She is board secretary for the Upper Merion Community Center and just finished serving as Vice President of the Gulph Elementary PTC, for which she received recognition as a Public Education Partner and Promoter from the Upper Merion Area Education Association. She lives in King of Prussia with her husband, two daughters, and many pets, furry, feathered, and scaly.

Work-Life Balance? 5 Questions to Ask Yourself…and Answer Honestly!


Are you tired of working too many long hours? Do you feel occasional pangs of guilt that you “should be” spending more time with your loved ones? Or working out and staying fit? Or engaging in your hobbies and passions? Or keeping up with the stacks of unread books and magazines? Or just going out and having more fun?  

You’re not alone. For women with a successful career track record, a yearning for “work-life balance” is high on the list of desires. If you find yourself in this situation, ask yourself these 5 questions … and be completely honest with yourself as you answer them:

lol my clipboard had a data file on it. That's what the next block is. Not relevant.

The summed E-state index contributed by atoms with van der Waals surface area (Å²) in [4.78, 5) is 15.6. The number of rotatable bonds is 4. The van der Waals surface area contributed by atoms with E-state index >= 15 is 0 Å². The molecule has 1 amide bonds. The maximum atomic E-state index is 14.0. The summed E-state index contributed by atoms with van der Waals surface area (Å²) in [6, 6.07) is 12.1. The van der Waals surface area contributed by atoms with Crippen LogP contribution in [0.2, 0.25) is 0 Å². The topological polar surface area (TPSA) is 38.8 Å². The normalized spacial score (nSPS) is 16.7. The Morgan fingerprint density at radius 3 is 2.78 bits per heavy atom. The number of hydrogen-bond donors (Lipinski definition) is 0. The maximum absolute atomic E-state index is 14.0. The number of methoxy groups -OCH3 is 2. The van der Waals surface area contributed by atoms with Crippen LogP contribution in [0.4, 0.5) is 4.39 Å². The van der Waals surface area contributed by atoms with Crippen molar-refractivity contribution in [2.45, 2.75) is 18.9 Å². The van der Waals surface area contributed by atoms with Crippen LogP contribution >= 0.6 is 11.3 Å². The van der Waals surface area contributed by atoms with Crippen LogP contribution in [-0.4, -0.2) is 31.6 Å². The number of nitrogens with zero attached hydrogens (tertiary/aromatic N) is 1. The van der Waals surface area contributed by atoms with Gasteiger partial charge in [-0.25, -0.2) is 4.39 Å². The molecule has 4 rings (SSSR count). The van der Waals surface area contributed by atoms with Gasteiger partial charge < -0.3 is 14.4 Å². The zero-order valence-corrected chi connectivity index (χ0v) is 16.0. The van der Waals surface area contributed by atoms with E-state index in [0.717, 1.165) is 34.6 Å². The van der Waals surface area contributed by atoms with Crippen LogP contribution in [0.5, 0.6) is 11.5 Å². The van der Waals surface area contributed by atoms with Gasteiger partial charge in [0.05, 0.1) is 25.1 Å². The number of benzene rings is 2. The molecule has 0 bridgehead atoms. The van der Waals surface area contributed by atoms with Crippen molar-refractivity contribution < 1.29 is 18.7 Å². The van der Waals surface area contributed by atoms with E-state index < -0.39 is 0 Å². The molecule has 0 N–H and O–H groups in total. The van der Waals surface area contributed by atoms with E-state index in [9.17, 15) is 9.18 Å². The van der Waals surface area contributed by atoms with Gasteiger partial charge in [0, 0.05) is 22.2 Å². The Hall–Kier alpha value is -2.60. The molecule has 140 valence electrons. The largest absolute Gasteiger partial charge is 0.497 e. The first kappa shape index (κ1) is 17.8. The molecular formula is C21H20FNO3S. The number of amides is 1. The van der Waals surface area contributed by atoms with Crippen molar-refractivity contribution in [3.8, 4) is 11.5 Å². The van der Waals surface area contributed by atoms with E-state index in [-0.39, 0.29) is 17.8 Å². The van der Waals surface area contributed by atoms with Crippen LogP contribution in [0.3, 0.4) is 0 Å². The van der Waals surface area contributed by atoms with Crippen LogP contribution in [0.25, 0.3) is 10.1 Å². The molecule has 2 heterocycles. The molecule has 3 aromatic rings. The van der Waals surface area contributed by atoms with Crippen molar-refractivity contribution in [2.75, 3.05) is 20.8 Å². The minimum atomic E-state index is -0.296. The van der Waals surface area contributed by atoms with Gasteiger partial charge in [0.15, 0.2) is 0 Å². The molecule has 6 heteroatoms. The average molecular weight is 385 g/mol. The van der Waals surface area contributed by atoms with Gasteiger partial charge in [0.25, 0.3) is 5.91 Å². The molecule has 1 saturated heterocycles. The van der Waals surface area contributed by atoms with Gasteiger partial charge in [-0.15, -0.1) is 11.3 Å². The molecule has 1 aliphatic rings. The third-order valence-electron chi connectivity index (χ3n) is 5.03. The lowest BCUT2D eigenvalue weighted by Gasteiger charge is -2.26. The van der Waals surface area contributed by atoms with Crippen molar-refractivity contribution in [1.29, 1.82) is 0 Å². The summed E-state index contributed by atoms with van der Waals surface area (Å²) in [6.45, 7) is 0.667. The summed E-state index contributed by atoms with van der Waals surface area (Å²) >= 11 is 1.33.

1. How often is the “should” word coming up in your thoughts and feelings of guilt? The word “should” is a big clue that you’re feeling external pressures from family, friends, and society. It means you’re not feeling like you’re totally empowered to make your own choices. Assume you ARE empowered to make your own choices. Then ask yourself how would you spend your time, if you had it YOUR way?
    2. Do you worry that you would be perceived as not being committed enough to your job if you went home before 6pm? Many women over-work to over-compensate for lack of self-esteem/self-confidence. Sheryl Sandburg said in her best selling book “Lean In”: “ Slowly, it began to dawn on me that my job did not really require that I spend 12 full hours a day in the office. I had believed that others were demanding this of me … but in truth I was torturing myself.” Unfortunately, the traditional practice of judging employees and promotability by face time rather than results still persists in most companies. But ask yourself if the promotable men in your office are working as many hours as you are. If they’re not, then why are you?